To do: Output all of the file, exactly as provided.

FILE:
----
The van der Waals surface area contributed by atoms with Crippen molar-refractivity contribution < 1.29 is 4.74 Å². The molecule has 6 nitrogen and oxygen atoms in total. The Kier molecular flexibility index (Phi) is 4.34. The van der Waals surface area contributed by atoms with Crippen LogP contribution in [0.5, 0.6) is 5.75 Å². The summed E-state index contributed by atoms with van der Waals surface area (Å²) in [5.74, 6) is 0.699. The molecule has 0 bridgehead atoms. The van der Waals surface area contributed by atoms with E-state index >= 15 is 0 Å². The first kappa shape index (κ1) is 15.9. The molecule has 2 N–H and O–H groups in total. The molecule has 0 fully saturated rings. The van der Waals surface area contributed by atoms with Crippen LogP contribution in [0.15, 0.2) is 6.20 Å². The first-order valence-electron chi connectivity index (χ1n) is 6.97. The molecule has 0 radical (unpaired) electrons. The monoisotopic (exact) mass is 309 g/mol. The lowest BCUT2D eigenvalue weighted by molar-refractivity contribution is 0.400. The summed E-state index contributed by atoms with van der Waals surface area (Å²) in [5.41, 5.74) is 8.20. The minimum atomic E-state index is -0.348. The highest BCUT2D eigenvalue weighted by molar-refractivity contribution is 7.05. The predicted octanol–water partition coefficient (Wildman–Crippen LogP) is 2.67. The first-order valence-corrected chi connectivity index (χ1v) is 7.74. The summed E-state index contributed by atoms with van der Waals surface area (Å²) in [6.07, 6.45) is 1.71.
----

The van der Waals surface area contributed by atoms with Crippen molar-refractivity contribution < 1.29 is 4.74 Å². The molecule has 6 nitrogen and oxygen atoms in total. The Kier molecular flexibility index (Phi) is 4.34. The van der Waals surface area contributed by atoms with Crippen LogP contribution in [0.5, 0.6) is 5.75 Å². The summed E-state index contributed by atoms with van der Waals surface area (Å²) in [5.74, 6) is 0.699. The molecule has 0 bridgehead atoms. The van der Waals surface area contributed by atoms with E-state index >= 15 is 0 Å². The first kappa shape index (κ1) is 15.9. The molecule has 2 N–H and O–H groups in total. The molecule has 0 fully saturated rings. The van der Waals surface area contributed by atoms with Crippen LogP contribution in [0.15, 0.2) is 6.20 Å². The first-order valence-electron chi connectivity index (χ1n) is 6.97. The molecule has 0 radical (unpaired) electrons. The monoisotopic (exact) mass is 309 g/mol. The lowest BCUT2D eigenvalue weighted by molar-refractivity contribution is 0.400. The summed E-state index contributed by atoms with van der Waals surface area (Å²) in [5.41, 5.74) is 8.20. The minimum atomic E-state index is -0.348. The highest BCUT2D eigenvalue weighted by molar-refractivity contribution is 7.05. The predicted octanol–water partition coefficient (Wildman–Crippen LogP) is 2.67. The first-order valence-corrected chi connectivity index (χ1v) is 7.74. The summed E-state index contributed by atoms with van der Waals surface area (Å²) in [6.07, 6.45) is 1.71.